Both noodles are a solid color when dried, and are commonly bought and sold in a dehydrated variety to be prepared at home. They don’t need to be cooked for very long, and are an excellent addition to already delicious dishes. When used in soups, both noodles need to be eaten rather quickly in order to ensure that they don’t soak up too much broth and become soggy. The noodles are meant to carry the flavor and taste of the broth instead of standing out on their own, and are meant to be an extension of the dish’s flavor.  

 

Using very simple ingredients, it’s not hard for people to make their own glass noodles or ramen noodles at home; that is, so long as they can make it through the rigorous process of preparing the noodles themselves after mixing the ingredients. They both have very different styles and varieties depending on the region they are made and served in. Many Asian countries have different names and preferences to how they serve either of the noodles, whether it’s spicy ramen or cold glass noodles. Both have even evolved to be used in salads. Hawaiians have perfected the ramen salad, and as such it holds its own against many glass noodle salads.

What’s Different?

Ramen noodles are generally only used for ramen dishes, whereas glass noodles can be used for a large variety of meals. Although ramen has evolved in some degree to break free from just being a noodle for a soup, it can’t hold a candle to the versatility of glass noodles. Ramen noodles are completely visible when present in a soup (unless the broth is so thick that you can’t see anything else in the bowl either), whereas glass noodles are almost completely invisible in a broth. Glass noodles don’t need to be alkaline due to the fact that the majority of dishes the noodles are prepared for already have more than enough of the mineral.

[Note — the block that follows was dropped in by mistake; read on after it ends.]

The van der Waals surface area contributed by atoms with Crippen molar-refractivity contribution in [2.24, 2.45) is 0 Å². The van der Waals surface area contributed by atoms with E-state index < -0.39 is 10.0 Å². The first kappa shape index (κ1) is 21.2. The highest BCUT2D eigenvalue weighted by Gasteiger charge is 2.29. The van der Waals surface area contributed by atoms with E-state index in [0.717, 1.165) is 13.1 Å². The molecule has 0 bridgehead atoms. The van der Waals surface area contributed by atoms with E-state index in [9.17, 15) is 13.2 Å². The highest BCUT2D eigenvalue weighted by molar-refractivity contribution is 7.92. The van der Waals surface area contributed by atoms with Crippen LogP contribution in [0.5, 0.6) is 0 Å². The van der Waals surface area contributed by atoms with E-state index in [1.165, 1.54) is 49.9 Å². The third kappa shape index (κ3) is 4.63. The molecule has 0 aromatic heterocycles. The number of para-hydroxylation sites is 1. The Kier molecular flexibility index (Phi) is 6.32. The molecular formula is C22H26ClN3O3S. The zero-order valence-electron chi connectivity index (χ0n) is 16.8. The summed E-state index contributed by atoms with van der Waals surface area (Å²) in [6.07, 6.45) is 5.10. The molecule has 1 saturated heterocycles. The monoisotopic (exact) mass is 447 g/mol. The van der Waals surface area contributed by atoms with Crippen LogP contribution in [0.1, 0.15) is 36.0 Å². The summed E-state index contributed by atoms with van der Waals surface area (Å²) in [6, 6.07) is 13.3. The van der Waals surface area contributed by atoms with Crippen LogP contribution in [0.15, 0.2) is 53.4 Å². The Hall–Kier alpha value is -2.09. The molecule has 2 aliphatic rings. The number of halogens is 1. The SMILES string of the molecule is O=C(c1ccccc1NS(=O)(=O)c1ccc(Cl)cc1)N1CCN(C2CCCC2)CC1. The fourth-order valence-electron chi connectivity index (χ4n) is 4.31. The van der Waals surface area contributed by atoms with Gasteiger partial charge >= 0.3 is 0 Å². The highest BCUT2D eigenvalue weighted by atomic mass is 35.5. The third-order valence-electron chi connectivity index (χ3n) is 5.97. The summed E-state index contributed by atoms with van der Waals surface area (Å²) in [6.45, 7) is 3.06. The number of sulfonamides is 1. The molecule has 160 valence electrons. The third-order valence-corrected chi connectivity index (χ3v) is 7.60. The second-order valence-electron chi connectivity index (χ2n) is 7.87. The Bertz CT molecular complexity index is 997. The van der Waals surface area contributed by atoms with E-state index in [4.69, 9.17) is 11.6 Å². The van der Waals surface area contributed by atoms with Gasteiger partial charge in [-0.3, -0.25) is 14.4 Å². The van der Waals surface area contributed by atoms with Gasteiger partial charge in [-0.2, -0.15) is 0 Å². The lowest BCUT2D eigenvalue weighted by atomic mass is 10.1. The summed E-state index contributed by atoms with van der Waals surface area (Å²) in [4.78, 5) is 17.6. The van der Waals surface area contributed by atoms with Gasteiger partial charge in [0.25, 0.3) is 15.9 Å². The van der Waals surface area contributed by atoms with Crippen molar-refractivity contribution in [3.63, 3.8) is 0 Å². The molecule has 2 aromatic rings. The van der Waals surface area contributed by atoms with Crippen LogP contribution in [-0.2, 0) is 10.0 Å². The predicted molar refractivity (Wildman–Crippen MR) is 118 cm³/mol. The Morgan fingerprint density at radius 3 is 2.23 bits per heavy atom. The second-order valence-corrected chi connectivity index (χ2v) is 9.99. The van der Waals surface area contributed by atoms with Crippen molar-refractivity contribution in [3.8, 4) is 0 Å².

Along those lines, ramen noodles can in fact stand out on their own if eaten separately from the dish they’re paired with. Glass noodles, in comparison, have a more delicate flavor that’s harder to detect when added into a dish. Ramen noodle recipes have been passed down for generations, and are taken very seriously and have to be strictly followed. To mess up a ramen noodle recipe that your grandparents perfected is almost seen as a dishonor to your family, but the sanctity of glass noodle recipes is nowhere near as do-or-die.

 

Which Is Better?

If you’re looking for the perfect noodles to add to a bowl of soup, both are decent choices, but the ultimate decision is up to the person eating the soup. Need to add noodles to a salad? You’re more likely to reach for glass noodles than ramen, even though both can work just fine. In the end, the best noodles for the job are usually – and rather simply stated – the best noodles suited for the dish. It’s ultimately up to personal preference on what works best for a dish, though you’ll be hard-pressed to find a better noodle suited for ramen then good old-fashioned ramen noodles!

 

If you’re just dying to try a bowl of delicious ramen straight from Japan, you can always head over to our subscription page and order a box of authentic, Japanese instant ramen to be delivered every month straight to your door! Hurry now and get yourself all set up to enjoy our hand-selected instant ramen meals no matter where you are in the world!